Feeling brand new today! So I got up washed, including my hair, and went out for breakfast of two boiled eggs and a slice of banana (not touching the tea anymore!).
Caroline and I then loaded the rucksack with donations and headed off in the direction of Paddy/Patrick’s house to distribute clothes, soap and colouring books and to take some photos of his youngest son Freedom (pictured), whom I will sponsor next year when he starts school.
We returned about 11am as the rucksacks emptied and spent some time cooling down in the computer room before dropping the images off in town for printing, buying Winnie a large English dictionary as a leaving gift from her new sponsor and treating ourselves to a fudge bar each – our first chocolate of the trip. We returned and loaded again to take our last hike up the southern hillside to say goodbye to Blessed and her family, Evez and her family and all the other children we had met along the way. After all, we still had an entire suitcase of goodies to distribute!
After a pasta lunch, we went back into town in a local’s car to collect the prints – we were the only 2 white people in a car that already had 6 adults and two children in it (I think!) we certainly had 4 adults and a child in the front, and I admit I lost count of how many were crammed in the back!
Photo’s in hand a rucksack filled to the brim with pens and crayons etc., we took a boda boda past the lodge and straight to Winnie’s house on the Itojo trading park. She was overjoyed, as was her very proud and beaming father who proceeded to show the dictionary to every passing adult!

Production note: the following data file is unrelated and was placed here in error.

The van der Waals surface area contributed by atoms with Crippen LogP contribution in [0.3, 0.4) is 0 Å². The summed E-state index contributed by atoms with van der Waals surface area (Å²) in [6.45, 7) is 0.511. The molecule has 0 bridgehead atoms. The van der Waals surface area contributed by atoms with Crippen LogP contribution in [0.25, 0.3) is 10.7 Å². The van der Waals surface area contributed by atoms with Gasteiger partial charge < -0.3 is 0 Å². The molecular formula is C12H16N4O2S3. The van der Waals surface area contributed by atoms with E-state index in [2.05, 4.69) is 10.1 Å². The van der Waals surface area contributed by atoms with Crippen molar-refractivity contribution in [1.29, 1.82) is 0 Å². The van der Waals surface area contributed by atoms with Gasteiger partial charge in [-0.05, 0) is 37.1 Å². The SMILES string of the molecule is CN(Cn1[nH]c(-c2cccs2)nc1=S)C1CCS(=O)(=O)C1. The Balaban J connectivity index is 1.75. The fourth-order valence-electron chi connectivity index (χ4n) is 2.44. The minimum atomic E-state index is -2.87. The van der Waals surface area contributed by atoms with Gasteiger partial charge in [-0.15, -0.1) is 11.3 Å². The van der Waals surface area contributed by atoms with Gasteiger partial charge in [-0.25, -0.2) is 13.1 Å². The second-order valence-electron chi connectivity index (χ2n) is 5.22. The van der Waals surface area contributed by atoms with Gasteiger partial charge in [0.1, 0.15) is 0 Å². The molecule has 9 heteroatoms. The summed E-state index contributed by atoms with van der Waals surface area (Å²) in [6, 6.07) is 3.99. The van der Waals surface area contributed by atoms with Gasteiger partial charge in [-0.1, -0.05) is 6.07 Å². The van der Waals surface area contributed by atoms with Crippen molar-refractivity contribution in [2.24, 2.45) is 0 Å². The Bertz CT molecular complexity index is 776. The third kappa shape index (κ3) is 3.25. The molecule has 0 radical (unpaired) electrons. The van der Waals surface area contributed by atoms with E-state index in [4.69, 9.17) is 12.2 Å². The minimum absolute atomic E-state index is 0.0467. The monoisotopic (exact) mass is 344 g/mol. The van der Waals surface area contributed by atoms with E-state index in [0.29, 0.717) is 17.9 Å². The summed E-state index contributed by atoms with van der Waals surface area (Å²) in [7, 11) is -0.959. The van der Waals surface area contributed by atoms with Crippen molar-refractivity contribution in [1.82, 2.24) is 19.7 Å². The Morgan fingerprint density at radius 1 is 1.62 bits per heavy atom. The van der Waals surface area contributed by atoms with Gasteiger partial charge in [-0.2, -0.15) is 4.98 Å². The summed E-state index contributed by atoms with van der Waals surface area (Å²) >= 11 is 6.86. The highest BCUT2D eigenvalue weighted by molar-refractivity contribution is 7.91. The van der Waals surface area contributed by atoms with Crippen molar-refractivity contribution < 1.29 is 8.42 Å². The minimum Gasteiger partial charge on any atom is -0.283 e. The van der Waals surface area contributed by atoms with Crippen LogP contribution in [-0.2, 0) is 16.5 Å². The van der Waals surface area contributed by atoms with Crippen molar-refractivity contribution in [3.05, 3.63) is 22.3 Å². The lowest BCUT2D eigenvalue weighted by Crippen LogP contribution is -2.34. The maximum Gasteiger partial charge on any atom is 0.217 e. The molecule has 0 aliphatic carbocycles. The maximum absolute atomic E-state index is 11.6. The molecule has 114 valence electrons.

Winnie’s parents shop sold small terracotta coal stoves that I knew would be a perfect gift for Ant when we got to the campsite, so once I had given away everything in my rucksack I was able to squeeze the delicate mud pot inside. If I get it home in once piece it will be a minor miracle.
We took our final boda boda back to the lodge about 615pm, a peaceful and sad ride but both of us still had huge grins on our faces and the wind in our hair. Such a beautiful corner of the world, and one which has taught us an immense amount.
We washed, ate, packed, and tried a Rolex made by Boaz on his own charcoal stove before climbing under our nets for our last night of sleep in Ruhanga.
“Adventure is a path. Real adventure – self-determined, self-motivated, often risky – forces you to have firsthand encounters with the world. The world the way it is, not the way you imagine it. Your body will collide with the earth and you will bear witness. In this way you will be compelled to grapple with the limitless kindness and bottomless cruelty of humankind – and perhaps realize that you yourself are capable of both. This will change you. Nothing will ever again be black-and-white.” –Mark Jenkins